In the first place, he continues, the Uniqlo Innovation Project springs from humanitarian concerns. "You know the horrible things that have happened in Japan, that's changed people," he says. "Young people used to be much more materialistic but now they've reacted to the situation, they're thinking more seriously about things, so we thought: what are we going to do in response to that?"

A Uniqlo collaboration with Condé Nast Japan to raise money to alleviate the impact of the earthquake, for which Formichetti persuaded the likes of Karl Lagerfeld, Alber Elbaz, Charlize Theron, Blake Lively and, of course, Gaga to design T-shirts, was a direct, charitable response. The Uniqlo Innovation Project demonstrates similar sympathies, Formichetti argues, if more obliquely.

"It's about clothing for the future," he says, "and, in the first place, our attention is on innovative fabrics, not silly, but functional, good for the body and good to wear – like modern-day armour. We focused on a sports silhouette, a simple colour palette. Next season we'll develop the shapes but it will still be more street, more sporty than tailored, because that's what we wear."

The pairing of universal design – the type of simple and effective pieces that every modern wardrobe requires – with revolutionary functionality is at the heart of it all, then, as opposed to mimicking the latest skirt length/ trouser shape/decade ripe for revival. Garments may be water-resistant, windproof, retain heat, filter ultraviolet light, stretch to an unprecedented degree... the list continues. "It's about finding out who you are – going back to basics," Formichetti says.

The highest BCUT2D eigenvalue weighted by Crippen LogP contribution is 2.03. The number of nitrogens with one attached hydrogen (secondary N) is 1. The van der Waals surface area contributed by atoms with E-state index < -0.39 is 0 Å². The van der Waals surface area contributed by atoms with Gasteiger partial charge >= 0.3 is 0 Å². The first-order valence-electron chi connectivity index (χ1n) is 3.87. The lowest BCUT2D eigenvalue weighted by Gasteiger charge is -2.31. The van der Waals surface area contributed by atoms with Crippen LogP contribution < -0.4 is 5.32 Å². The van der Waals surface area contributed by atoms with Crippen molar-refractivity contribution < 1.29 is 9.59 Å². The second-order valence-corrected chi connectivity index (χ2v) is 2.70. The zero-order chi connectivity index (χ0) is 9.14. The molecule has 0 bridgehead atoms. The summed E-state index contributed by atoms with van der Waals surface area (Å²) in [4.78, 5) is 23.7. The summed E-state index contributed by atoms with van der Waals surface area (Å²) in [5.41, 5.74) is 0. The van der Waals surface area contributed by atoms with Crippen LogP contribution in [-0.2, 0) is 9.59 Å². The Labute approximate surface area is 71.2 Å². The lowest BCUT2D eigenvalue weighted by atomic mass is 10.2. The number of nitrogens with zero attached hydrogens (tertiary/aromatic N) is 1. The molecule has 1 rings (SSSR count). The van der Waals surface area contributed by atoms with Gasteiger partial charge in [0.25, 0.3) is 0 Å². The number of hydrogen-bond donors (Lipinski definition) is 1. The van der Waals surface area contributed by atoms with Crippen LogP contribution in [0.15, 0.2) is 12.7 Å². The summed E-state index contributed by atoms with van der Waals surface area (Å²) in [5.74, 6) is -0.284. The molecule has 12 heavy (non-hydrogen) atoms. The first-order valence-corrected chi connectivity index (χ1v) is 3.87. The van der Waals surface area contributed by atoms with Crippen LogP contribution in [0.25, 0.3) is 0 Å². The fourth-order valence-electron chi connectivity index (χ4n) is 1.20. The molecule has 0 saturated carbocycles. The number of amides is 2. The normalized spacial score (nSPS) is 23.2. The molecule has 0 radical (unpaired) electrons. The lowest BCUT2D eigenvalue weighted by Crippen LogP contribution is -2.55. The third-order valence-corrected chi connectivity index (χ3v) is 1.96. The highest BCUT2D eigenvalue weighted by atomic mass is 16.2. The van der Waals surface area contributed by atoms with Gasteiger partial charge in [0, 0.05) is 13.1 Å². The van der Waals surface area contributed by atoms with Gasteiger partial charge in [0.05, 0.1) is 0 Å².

Uniqlo – the name is a blend of "unique" and "clothing" – was founded by Tadashi Yanai, the CEO of parent company Fast Retailing, opening its first shop in Hiroshima in 1984. It came to London in 2001. By the end of the decade, Yanai had been named the richest man in Japan by Forbes magazine. His secret? An empire dedicated primarily to the crafting of colourful basic clothing most notable, in the first instance, for the fact that it trapped body heat. Formichetti loves to wear Uniqlo tank tops, he says. There's not a style-conscious man or woman who can go through the winter months without one of the company's puffa jackets, meanwhile, which rival those that cost 10 times as much.

"Uniqlo has never depended too much on trend analysis or existing theories," Takizawa confirms, going on to state that it was when the company first introduced "fleecewear as outerwear" that it came to his attention. "The majority of people should have the opportunity to enjoy technological innovation in clothing, not just athletes. To evolve everyday garments that enhance convenience and are functional is innovative. Once, Mr Yanai told me that the invention of 'pantyhose' totally changed the daily lives of women. I think that is a clue to this project's aim."

Uniqlo Innovation Project is available from 23 September